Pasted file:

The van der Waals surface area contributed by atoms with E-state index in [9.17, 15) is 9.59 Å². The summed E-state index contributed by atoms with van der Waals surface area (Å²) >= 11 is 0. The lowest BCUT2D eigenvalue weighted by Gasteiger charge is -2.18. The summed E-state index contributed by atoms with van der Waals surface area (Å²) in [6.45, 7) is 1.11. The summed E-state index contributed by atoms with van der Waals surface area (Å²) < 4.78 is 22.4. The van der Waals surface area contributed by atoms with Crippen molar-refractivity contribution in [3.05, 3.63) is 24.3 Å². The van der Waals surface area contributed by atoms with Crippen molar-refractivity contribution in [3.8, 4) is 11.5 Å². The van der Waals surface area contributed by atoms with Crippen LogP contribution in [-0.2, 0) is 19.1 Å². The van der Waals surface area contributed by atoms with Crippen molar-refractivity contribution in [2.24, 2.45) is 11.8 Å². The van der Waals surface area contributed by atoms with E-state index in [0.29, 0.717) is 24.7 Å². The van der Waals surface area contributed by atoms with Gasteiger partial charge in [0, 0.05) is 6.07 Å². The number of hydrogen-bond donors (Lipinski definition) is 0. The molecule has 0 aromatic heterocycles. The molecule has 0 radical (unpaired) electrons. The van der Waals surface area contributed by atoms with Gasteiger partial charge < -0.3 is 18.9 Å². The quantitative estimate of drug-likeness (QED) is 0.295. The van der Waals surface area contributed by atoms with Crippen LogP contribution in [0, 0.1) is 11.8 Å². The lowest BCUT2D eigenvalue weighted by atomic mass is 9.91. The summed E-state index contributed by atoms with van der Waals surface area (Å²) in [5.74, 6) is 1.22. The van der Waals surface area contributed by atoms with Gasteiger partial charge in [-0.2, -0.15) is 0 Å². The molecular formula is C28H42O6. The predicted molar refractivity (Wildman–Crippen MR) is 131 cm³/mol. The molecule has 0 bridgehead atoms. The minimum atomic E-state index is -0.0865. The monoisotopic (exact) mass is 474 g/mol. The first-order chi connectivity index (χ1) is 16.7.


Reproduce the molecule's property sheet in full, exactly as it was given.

The van der Waals surface area contributed by atoms with E-state index in [9.17, 15) is 9.59 Å². The summed E-state index contributed by atoms with van der Waals surface area (Å²) >= 11 is 0. The lowest BCUT2D eigenvalue weighted by Gasteiger charge is -2.18. The summed E-state index contributed by atoms with van der Waals surface area (Å²) in [6.45, 7) is 1.11. The summed E-state index contributed by atoms with van der Waals surface area (Å²) < 4.78 is 22.4. The van der Waals surface area contributed by atoms with Crippen molar-refractivity contribution in [3.05, 3.63) is 24.3 Å². The van der Waals surface area contributed by atoms with Crippen molar-refractivity contribution in [3.8, 4) is 11.5 Å². The van der Waals surface area contributed by atoms with Crippen LogP contribution in [-0.2, 0) is 19.1 Å². The van der Waals surface area contributed by atoms with Crippen molar-refractivity contribution in [2.24, 2.45) is 11.8 Å². The van der Waals surface area contributed by atoms with E-state index in [0.29, 0.717) is 24.7 Å². The van der Waals surface area contributed by atoms with Gasteiger partial charge in [0, 0.05) is 6.07 Å². The number of hydrogen-bond donors (Lipinski definition) is 0. The molecule has 0 aromatic heterocycles. The molecule has 0 radical (unpaired) electrons. The van der Waals surface area contributed by atoms with Gasteiger partial charge < -0.3 is 18.9 Å². The quantitative estimate of drug-likeness (QED) is 0.295. The van der Waals surface area contributed by atoms with Crippen LogP contribution in [0, 0.1) is 11.8 Å². The lowest BCUT2D eigenvalue weighted by atomic mass is 9.91. The summed E-state index contributed by atoms with van der Waals surface area (Å²) in [5.74, 6) is 1.22. The van der Waals surface area contributed by atoms with Gasteiger partial charge in [-0.2, -0.15) is 0 Å². The molecular formula is C28H42O6. The predicted molar refractivity (Wildman–Crippen MR) is 131 cm³/mol. The molecule has 0 bridgehead atoms. The minimum atomic E-state index is -0.0865. The monoisotopic (exact) mass is 474 g/mol. The first-order chi connectivity index (χ1) is 16.7.